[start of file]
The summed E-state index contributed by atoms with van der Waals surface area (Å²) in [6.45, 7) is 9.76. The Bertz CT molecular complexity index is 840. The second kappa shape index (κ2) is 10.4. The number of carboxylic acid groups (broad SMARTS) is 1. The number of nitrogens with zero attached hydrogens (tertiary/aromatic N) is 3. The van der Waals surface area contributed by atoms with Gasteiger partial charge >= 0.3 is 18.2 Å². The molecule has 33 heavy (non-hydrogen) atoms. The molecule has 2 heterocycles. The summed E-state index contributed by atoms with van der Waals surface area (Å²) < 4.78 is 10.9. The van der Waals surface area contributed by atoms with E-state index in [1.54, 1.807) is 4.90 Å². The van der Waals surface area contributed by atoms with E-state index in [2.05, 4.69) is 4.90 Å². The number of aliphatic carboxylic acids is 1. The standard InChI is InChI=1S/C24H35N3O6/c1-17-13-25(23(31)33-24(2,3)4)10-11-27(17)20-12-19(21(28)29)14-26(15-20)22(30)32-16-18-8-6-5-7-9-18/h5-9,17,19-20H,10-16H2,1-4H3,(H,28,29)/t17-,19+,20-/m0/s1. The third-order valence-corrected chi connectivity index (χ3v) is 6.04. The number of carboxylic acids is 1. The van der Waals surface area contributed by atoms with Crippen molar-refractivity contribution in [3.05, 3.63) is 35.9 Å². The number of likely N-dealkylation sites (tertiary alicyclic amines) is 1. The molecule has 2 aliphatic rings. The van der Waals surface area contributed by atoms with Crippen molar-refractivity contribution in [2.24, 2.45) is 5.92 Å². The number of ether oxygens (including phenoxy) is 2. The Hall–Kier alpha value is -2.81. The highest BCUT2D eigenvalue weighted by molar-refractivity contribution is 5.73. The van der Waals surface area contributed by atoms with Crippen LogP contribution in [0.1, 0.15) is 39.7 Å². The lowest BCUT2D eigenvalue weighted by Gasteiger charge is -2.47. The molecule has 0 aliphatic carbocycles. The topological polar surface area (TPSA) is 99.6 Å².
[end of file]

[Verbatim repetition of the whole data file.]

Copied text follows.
The summed E-state index contributed by atoms with van der Waals surface area (Å²) in [6.45, 7) is 9.76. The Bertz CT molecular complexity index is 840. The second kappa shape index (κ2) is 10.4. The number of carboxylic acid groups (broad SMARTS) is 1. The number of nitrogens with zero attached hydrogens (tertiary/aromatic N) is 3. The van der Waals surface area contributed by atoms with Gasteiger partial charge >= 0.3 is 18.2 Å². The molecule has 33 heavy (non-hydrogen) atoms. The molecule has 2 heterocycles. The summed E-state index contributed by atoms with van der Waals surface area (Å²) < 4.78 is 10.9. The van der Waals surface area contributed by atoms with E-state index in [1.54, 1.807) is 4.90 Å². The van der Waals surface area contributed by atoms with E-state index in [2.05, 4.69) is 4.90 Å². The number of aliphatic carboxylic acids is 1. The standard InChI is InChI=1S/C24H35N3O6/c1-17-13-25(23(31)33-24(2,3)4)10-11-27(17)20-12-19(21(28)29)14-26(15-20)22(30)32-16-18-8-6-5-7-9-18/h5-9,17,19-20H,10-16H2,1-4H3,(H,28,29)/t17-,19+,20-/m0/s1. The third-order valence-corrected chi connectivity index (χ3v) is 6.04. The number of carboxylic acids is 1. The van der Waals surface area contributed by atoms with Crippen molar-refractivity contribution in [3.05, 3.63) is 35.9 Å². The number of likely N-dealkylation sites (tertiary alicyclic amines) is 1. The molecule has 2 aliphatic rings. The van der Waals surface area contributed by atoms with Crippen molar-refractivity contribution in [2.24, 2.45) is 5.92 Å². The number of ether oxygens (including phenoxy) is 2. The Hall–Kier alpha value is -2.81. The highest BCUT2D eigenvalue weighted by molar-refractivity contribution is 5.73. The van der Waals surface area contributed by atoms with Crippen LogP contribution in [0.1, 0.15) is 39.7 Å². The lowest BCUT2D eigenvalue weighted by Gasteiger charge is -2.47. The molecule has 0 aliphatic carbocycles. The topological polar surface area (TPSA) is 99.6 Å².